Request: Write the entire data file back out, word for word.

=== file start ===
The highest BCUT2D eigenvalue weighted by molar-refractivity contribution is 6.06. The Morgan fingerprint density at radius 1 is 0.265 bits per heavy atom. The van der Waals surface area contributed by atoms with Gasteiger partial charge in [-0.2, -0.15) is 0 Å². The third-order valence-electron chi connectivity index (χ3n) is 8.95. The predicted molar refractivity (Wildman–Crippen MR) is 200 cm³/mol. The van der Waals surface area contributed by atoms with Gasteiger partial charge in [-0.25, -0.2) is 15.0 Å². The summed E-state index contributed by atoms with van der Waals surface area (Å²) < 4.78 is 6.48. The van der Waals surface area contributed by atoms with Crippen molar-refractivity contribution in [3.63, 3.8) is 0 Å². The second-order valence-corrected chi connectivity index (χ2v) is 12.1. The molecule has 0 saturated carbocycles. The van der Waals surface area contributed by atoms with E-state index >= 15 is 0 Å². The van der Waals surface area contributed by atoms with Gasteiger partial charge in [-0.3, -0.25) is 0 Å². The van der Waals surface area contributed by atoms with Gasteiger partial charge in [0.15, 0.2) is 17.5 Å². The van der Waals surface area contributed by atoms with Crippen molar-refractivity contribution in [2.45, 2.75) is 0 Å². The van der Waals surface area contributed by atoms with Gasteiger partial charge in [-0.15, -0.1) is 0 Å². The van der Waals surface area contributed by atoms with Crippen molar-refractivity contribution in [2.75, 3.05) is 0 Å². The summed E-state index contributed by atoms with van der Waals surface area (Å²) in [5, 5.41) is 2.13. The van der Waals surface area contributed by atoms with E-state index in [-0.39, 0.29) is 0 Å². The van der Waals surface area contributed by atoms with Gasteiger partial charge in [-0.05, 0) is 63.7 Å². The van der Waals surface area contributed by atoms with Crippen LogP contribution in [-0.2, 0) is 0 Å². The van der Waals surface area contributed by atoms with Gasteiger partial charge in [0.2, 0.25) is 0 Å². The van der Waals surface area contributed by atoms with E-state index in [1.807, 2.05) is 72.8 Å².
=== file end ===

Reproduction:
The highest BCUT2D eigenvalue weighted by molar-refractivity contribution is 6.06. The Morgan fingerprint density at radius 1 is 0.265 bits per heavy atom. The van der Waals surface area contributed by atoms with Gasteiger partial charge in [-0.2, -0.15) is 0 Å². The third-order valence-electron chi connectivity index (χ3n) is 8.95. The predicted molar refractivity (Wildman–Crippen MR) is 200 cm³/mol. The van der Waals surface area contributed by atoms with Gasteiger partial charge in [-0.25, -0.2) is 15.0 Å². The summed E-state index contributed by atoms with van der Waals surface area (Å²) < 4.78 is 6.48. The van der Waals surface area contributed by atoms with Crippen molar-refractivity contribution in [3.63, 3.8) is 0 Å². The second-order valence-corrected chi connectivity index (χ2v) is 12.1. The molecule has 0 saturated carbocycles. The van der Waals surface area contributed by atoms with E-state index >= 15 is 0 Å². The van der Waals surface area contributed by atoms with Gasteiger partial charge in [-0.3, -0.25) is 0 Å². The van der Waals surface area contributed by atoms with Gasteiger partial charge in [0.15, 0.2) is 17.5 Å². The van der Waals surface area contributed by atoms with Crippen molar-refractivity contribution in [2.45, 2.75) is 0 Å². The van der Waals surface area contributed by atoms with Gasteiger partial charge in [-0.15, -0.1) is 0 Å². The van der Waals surface area contributed by atoms with Crippen molar-refractivity contribution in [2.75, 3.05) is 0 Å². The summed E-state index contributed by atoms with van der Waals surface area (Å²) in [5, 5.41) is 2.13. The van der Waals surface area contributed by atoms with E-state index in [-0.39, 0.29) is 0 Å². The van der Waals surface area contributed by atoms with Gasteiger partial charge in [-0.05, 0) is 63.7 Å². The van der Waals surface area contributed by atoms with Crippen LogP contribution in [-0.2, 0) is 0 Å². The van der Waals surface area contributed by atoms with Gasteiger partial charge in [0.2, 0.25) is 0 Å². The van der Waals surface area contributed by atoms with E-state index in [1.807, 2.05) is 72.8 Å².